Kramer v. State

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735 P.2d 754 (1987)

Allen J. KRAMER, Appellant, v. STATE of Alaska, Appellee.

No. A-1788.

Court of Appeals of Alaska.

April 17, 1987.

*755 Donald L. Surgeon, Asst. Public Defender, Bethel, and Dana Fabe, Public Defender, Anchorage, for appellant.

Bryan E. Schuler, Dist. Atty., Bethel, and Ronald W. Lorensen, Acting Atty. Gen., Juneau, for appellee.



Allen Kramer pled no contest and was convicted of theft in the first degree, a class B felony, AS 11.46.120(a). He appealed, challenging his sentence as excessive and arguing that restitution had been set without regard to his earning capacity. We affirmed Kramer's sentence of imprisonment but remanded for reconsideration of the restitution award. We directed the trial court to set restitution in conformity with the directions given in Karr v. State, 686 P.2d 1192, 1196-97 (Alaska 1984). Kramer v. State, Summary Disposition No. 1004 (Alaska App., December 11, 1985).

Kramer had initially been required to pay restitution in the amount of $144,463 with ten percent annual interest, less any of the principal amount of $50,000 which might be awarded to the Veterans of Foreign Wars (Kramer's victim) from then pending civil litigation. On remand, the trial court reduced the amount of restitution to $69,559. The trial court calculated this amount by subtracting a $50,000 civil judgment awarded to the victim from the $144,463; the trial court also subtracted $24,904 that it had awarded in consequential damages. Finally, Superior Court Judge Christopher R. Cooke suspended any requirement that Kramer pay interest on the restitution amount. The trial court directed that Kramer and his probation officer set up a payment schedule after Kramer's release from incarceration.

Kramer requested reconsideration of this order in light of our remand. In the meantime, Judge Cooke retired and Superior Court Judge Gail Roy Fraties was appointed to succeed him. Reconsideration was granted, and Judge Fraties determined to leave the restitution award as it was. Two considerations prompted Judge Fraties. First, he felt that it was unrealistic to determine Kramer's ability to pay restitution until Kramer was released from incarceration and reintegrated into the community. Second, Judge Fraties was concerned that Kramer may have secreted a substantial portion of the money he embezzled. Judge Fraties believed that if restitution was set, based solely on Kramer's future earning capacity, without regard to the possibility that Kramer had retained a substantial portion of the embezzled funds, the victim would not have been fairly treated. Kramer appeals; we reverse.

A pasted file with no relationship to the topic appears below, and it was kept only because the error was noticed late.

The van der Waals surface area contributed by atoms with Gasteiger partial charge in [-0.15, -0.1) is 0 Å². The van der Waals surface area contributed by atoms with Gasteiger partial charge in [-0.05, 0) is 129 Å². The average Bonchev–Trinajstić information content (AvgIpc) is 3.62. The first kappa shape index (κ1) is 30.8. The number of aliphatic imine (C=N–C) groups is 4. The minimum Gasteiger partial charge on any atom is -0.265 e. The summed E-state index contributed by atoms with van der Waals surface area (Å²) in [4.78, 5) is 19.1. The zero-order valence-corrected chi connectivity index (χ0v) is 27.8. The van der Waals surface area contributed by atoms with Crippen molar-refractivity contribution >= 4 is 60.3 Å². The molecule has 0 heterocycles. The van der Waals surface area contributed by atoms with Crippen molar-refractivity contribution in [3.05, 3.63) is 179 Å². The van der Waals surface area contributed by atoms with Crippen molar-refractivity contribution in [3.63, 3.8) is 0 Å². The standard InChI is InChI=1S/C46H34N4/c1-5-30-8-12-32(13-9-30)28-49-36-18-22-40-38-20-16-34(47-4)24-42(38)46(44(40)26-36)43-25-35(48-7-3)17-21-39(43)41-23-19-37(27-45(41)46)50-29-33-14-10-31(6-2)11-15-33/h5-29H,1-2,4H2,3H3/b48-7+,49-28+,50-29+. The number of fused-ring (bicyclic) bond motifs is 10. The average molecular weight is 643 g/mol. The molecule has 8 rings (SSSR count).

Judge Cooke was the sentencing judge in this case. When we initially reversed the restitution order, the case was remanded to Judge Cooke. He entered an order on remand, and subsequently retired. Thus, the motion for reconsideration was before Judge Fraties. Although he granted the motion for reconsideration, Judge Fraties was apparently reluctant to amend Judge Cooke's order. Under the circumstances, Judge Fraties was free to exercise his independent judgment regarding the merits of the motion. Gnegy v. State, 729 P.2d 895 (Alaska App. 1986).

The first of Judge Fraties' reasons for declining to amend Kramer's restitution order finds some support in our past decisions. See, e.g., Karr v. State, 660 P.2d 450 (Alaska App. 1983); Brezenoff v. State, 658 P.2d 1359, 1364 (Alaska App. 1983). Karr, however, was reversed in Karr v. State, 686 P.2d 1192 (Alaska 1984), which specifically disapproved Brezenoff. In Karr, the supreme court held that the initial sentencing was the appropriate time *756 for determining a defendant's ability to pay restitution, even though the defendant was simultaneously sentenced to a substantial period of incarceration. 686 P.2d at 1196-97. In the supreme court's view, an appropriate restitutionary amount could not be delayed until the defendant left prison and was reintegrated into the community. Further, the supreme court held that the superior court must determine both the total amount of restitution to be paid and the terms of payment at the sentencing hearing. The probation officer may not be assigned this judicial responsibility. 686 P.2d at 1197 n. 15.